It’s good to be dumb. It allows us to love for no reason.
If there is one thing that holds me back from freely expressing my creative spirit through the watercolours that I adore and the words that I play with, it’s that inner voice that pipes up nearly every time I sit down to create.
It simply asks,
“But what’s the point?”
And I have to admit, it’s a good question. What is the point of creating another watercolour seascape of the view from the back deck or the mountains that surround me?
Is there a really good reason to take time away from the kids, who are hungry and want lunch, to paint that beautiful lavender-purple flower growing wildly at the bottom of the garden?
What is my good reason to invest time and, most important of all, money, to get the right tube of colour for my painting of the spring blossoms on the peach tree by the back door?
How do I justify sitting in the mid-morning sunshine, writing my private thoughts in my journal, when they’re not the makings of a blog or magazine article?
Perhaps enjoyment of the activity is not a good enough reason, and neither is personal pleasure.
Or is “making money” the only good reason to do things like painting, drawing or make art in other forms?
The voice that keeps asking “what’s the point?” isn’t my inner critic. It’s my logical mind that’s been trained to think in terms of money and time and other practicalities. It’s the voice of reason, some would say. It’s the voice of “time is money” and all that.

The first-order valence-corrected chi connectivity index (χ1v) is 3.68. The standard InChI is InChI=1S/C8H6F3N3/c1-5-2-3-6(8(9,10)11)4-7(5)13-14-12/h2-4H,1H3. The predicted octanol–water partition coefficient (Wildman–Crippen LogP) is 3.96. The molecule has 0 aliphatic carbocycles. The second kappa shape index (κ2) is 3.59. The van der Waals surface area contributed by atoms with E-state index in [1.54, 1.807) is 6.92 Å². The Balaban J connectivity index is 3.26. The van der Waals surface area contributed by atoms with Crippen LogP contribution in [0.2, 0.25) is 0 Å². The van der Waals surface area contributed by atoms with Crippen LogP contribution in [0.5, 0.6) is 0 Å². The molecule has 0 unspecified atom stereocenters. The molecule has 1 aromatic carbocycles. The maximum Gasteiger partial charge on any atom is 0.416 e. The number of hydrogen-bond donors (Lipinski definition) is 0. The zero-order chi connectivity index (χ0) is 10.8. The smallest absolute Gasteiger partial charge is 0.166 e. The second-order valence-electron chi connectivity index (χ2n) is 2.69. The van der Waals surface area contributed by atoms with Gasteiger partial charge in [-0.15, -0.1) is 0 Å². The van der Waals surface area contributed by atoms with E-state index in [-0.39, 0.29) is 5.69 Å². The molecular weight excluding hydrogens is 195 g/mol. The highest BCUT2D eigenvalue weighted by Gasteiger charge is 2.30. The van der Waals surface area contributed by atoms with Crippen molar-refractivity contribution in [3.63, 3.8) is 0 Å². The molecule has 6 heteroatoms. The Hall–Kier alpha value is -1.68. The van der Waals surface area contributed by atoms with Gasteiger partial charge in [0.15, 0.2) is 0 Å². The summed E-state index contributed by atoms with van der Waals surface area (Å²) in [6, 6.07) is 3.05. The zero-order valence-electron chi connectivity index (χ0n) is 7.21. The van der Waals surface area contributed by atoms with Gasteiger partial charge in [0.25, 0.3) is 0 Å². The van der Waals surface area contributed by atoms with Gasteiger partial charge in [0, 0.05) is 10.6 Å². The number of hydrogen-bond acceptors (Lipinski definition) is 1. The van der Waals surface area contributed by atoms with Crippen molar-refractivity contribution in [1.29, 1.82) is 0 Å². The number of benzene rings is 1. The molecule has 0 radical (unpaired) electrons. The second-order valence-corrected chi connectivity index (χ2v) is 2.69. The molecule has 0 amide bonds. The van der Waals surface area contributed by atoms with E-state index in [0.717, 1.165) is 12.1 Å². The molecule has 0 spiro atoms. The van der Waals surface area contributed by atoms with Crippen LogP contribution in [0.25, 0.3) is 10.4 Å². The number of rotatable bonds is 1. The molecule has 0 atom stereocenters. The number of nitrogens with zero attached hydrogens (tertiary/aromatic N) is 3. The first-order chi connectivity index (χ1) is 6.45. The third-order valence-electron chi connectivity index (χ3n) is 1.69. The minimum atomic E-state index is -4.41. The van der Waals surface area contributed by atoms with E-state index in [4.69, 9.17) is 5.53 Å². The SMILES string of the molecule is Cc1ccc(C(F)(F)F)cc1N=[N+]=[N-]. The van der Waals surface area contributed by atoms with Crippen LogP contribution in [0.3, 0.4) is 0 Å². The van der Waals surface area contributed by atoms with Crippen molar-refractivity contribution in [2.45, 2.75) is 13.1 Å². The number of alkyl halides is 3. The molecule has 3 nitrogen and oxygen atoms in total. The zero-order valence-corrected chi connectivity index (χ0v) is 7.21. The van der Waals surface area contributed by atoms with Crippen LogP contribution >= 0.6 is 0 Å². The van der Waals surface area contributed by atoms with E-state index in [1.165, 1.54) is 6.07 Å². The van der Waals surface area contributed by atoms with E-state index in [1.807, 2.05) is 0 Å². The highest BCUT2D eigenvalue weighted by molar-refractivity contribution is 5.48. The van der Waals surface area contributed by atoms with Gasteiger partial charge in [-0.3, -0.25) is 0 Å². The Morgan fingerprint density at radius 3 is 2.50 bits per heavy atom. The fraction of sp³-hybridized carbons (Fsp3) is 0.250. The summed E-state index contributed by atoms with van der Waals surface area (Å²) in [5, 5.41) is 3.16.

Just yesterday, my four year old daughter, Gabby, was playing outside in the garden. She collected flowers from all over the garden and the forest that borders on us, and every now and again, she would bring me a flower and I would sketch it in my journal using a selection of charcoal and graphite pencils.
Not once did she ask me why I was sketching these flowers. She could accept that I appreciated their beauty as much as she did and that was enough reason to be doing anything with them.
Then she called me over to see her art, which consisted of decorating a small tree outside the kitchen window. She’d strung up all the little flowers that she’d collected on this tree, and it looked lovely, which I told her.
But I asked her, “Why did you decide to decorate the tree?”
Gabby looked at me, confused, like she didn’t understand the question, shrugged, and ran off to find more flowers.
And that’s when I got it. Of course she didn’t understand the question. The idea that there had to be a reason -a good one – that you can use to justify to others why you’re doing something that gives you pleasure, didn’t occur to her. She just played and created because it was a natural expression of herself.
And that’s how I want to answer the inner voice of reason when it asks me why I want to watercolour when I’m not planning on selling the picture, or why I want to write when it’s not for my newsletter or for another publication.
I want to simply shrug and run off to play with more colours and words.
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